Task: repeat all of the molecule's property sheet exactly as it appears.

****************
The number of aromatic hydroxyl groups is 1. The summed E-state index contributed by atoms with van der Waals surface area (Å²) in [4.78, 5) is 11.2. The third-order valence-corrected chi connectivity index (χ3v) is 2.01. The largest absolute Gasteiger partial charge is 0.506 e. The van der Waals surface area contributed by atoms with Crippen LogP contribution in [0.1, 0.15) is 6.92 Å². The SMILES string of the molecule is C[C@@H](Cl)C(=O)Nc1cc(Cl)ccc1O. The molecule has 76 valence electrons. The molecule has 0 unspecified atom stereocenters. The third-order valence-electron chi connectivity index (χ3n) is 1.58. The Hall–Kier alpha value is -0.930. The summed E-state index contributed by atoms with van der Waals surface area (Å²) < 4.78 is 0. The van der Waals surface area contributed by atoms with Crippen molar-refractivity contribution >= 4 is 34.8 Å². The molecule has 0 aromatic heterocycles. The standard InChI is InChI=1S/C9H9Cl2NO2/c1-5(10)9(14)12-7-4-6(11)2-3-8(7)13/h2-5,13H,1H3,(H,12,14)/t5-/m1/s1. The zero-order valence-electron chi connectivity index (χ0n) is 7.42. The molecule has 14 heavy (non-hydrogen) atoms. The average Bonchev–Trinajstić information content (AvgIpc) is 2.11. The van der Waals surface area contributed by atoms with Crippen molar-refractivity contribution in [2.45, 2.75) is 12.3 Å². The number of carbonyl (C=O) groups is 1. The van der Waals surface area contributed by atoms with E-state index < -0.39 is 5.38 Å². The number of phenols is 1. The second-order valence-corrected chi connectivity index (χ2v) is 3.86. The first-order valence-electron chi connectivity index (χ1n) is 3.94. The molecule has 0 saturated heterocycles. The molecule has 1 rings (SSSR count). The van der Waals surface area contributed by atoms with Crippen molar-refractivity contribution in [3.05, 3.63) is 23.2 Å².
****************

The number of aromatic hydroxyl groups is 1. The summed E-state index contributed by atoms with van der Waals surface area (Å²) in [4.78, 5) is 11.2. The third-order valence-corrected chi connectivity index (χ3v) is 2.01. The largest absolute Gasteiger partial charge is 0.506 e. The van der Waals surface area contributed by atoms with Crippen LogP contribution in [0.1, 0.15) is 6.92 Å². The SMILES string of the molecule is C[C@@H](Cl)C(=O)Nc1cc(Cl)ccc1O. The molecule has 76 valence electrons. The molecule has 0 unspecified atom stereocenters. The third-order valence-electron chi connectivity index (χ3n) is 1.58. The Hall–Kier alpha value is -0.930. The summed E-state index contributed by atoms with van der Waals surface area (Å²) < 4.78 is 0. The van der Waals surface area contributed by atoms with Crippen molar-refractivity contribution >= 4 is 34.8 Å². The molecule has 0 aromatic heterocycles. The standard InChI is InChI=1S/C9H9Cl2NO2/c1-5(10)9(14)12-7-4-6(11)2-3-8(7)13/h2-5,13H,1H3,(H,12,14)/t5-/m1/s1. The zero-order valence-electron chi connectivity index (χ0n) is 7.42. The molecule has 14 heavy (non-hydrogen) atoms. The average Bonchev–Trinajstić information content (AvgIpc) is 2.11. The van der Waals surface area contributed by atoms with Crippen molar-refractivity contribution in [2.45, 2.75) is 12.3 Å². The number of carbonyl (C=O) groups is 1. The van der Waals surface area contributed by atoms with E-state index < -0.39 is 5.38 Å². The number of phenols is 1. The second-order valence-corrected chi connectivity index (χ2v) is 3.86. The first-order valence-electron chi connectivity index (χ1n) is 3.94. The molecule has 0 saturated heterocycles. The molecule has 1 rings (SSSR count). The van der Waals surface area contributed by atoms with Crippen molar-refractivity contribution in [3.05, 3.63) is 23.2 Å².